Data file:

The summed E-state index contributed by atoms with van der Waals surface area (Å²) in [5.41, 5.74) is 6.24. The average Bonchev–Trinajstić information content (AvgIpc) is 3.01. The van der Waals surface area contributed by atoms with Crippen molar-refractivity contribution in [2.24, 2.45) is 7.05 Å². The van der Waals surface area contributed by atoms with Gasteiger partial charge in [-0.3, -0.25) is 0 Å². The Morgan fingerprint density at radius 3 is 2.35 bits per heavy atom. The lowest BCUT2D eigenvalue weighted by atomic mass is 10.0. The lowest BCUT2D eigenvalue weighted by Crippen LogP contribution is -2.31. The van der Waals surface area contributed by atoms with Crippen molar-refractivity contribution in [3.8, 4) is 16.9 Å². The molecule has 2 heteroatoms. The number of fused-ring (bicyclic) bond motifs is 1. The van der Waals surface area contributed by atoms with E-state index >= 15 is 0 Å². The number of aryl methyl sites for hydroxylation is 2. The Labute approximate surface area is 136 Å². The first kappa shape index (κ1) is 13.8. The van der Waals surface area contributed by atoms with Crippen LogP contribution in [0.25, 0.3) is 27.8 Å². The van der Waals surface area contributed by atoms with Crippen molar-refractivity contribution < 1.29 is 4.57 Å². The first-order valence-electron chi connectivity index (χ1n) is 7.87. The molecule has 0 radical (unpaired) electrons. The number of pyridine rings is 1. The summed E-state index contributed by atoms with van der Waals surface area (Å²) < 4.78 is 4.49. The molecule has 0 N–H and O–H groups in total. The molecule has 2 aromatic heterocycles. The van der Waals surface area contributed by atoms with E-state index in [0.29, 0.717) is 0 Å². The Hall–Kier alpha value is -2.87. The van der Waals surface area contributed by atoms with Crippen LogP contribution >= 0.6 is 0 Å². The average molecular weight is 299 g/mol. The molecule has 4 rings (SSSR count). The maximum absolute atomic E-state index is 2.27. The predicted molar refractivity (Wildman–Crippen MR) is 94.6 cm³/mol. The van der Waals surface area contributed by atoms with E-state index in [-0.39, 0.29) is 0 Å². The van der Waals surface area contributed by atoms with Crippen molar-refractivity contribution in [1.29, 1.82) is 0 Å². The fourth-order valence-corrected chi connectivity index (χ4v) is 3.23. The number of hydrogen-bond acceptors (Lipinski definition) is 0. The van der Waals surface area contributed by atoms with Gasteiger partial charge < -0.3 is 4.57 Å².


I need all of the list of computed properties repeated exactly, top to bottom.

The summed E-state index contributed by atoms with van der Waals surface area (Å²) in [5.41, 5.74) is 6.24. The average Bonchev–Trinajstić information content (AvgIpc) is 3.01. The van der Waals surface area contributed by atoms with Crippen molar-refractivity contribution in [2.24, 2.45) is 7.05 Å². The van der Waals surface area contributed by atoms with Gasteiger partial charge in [-0.3, -0.25) is 0 Å². The Morgan fingerprint density at radius 3 is 2.35 bits per heavy atom. The lowest BCUT2D eigenvalue weighted by atomic mass is 10.0. The lowest BCUT2D eigenvalue weighted by Crippen LogP contribution is -2.31. The van der Waals surface area contributed by atoms with Crippen molar-refractivity contribution in [3.8, 4) is 16.9 Å². The molecule has 2 heteroatoms. The number of fused-ring (bicyclic) bond motifs is 1. The van der Waals surface area contributed by atoms with E-state index >= 15 is 0 Å². The number of aryl methyl sites for hydroxylation is 2. The Labute approximate surface area is 136 Å². The first kappa shape index (κ1) is 13.8. The van der Waals surface area contributed by atoms with Crippen LogP contribution in [0.25, 0.3) is 27.8 Å². The van der Waals surface area contributed by atoms with Crippen molar-refractivity contribution < 1.29 is 4.57 Å². The first-order valence-electron chi connectivity index (χ1n) is 7.87. The molecule has 0 radical (unpaired) electrons. The number of pyridine rings is 1. The summed E-state index contributed by atoms with van der Waals surface area (Å²) < 4.78 is 4.49. The molecule has 0 N–H and O–H groups in total. The molecule has 2 aromatic heterocycles. The van der Waals surface area contributed by atoms with E-state index in [0.29, 0.717) is 0 Å². The Hall–Kier alpha value is -2.87. The van der Waals surface area contributed by atoms with Crippen LogP contribution >= 0.6 is 0 Å². The average molecular weight is 299 g/mol. The molecule has 4 rings (SSSR count). The maximum absolute atomic E-state index is 2.27. The predicted molar refractivity (Wildman–Crippen MR) is 94.6 cm³/mol. The van der Waals surface area contributed by atoms with E-state index in [-0.39, 0.29) is 0 Å². The van der Waals surface area contributed by atoms with Crippen molar-refractivity contribution in [1.29, 1.82) is 0 Å². The fourth-order valence-corrected chi connectivity index (χ4v) is 3.23. The number of hydrogen-bond acceptors (Lipinski definition) is 0. The van der Waals surface area contributed by atoms with Gasteiger partial charge < -0.3 is 4.57 Å².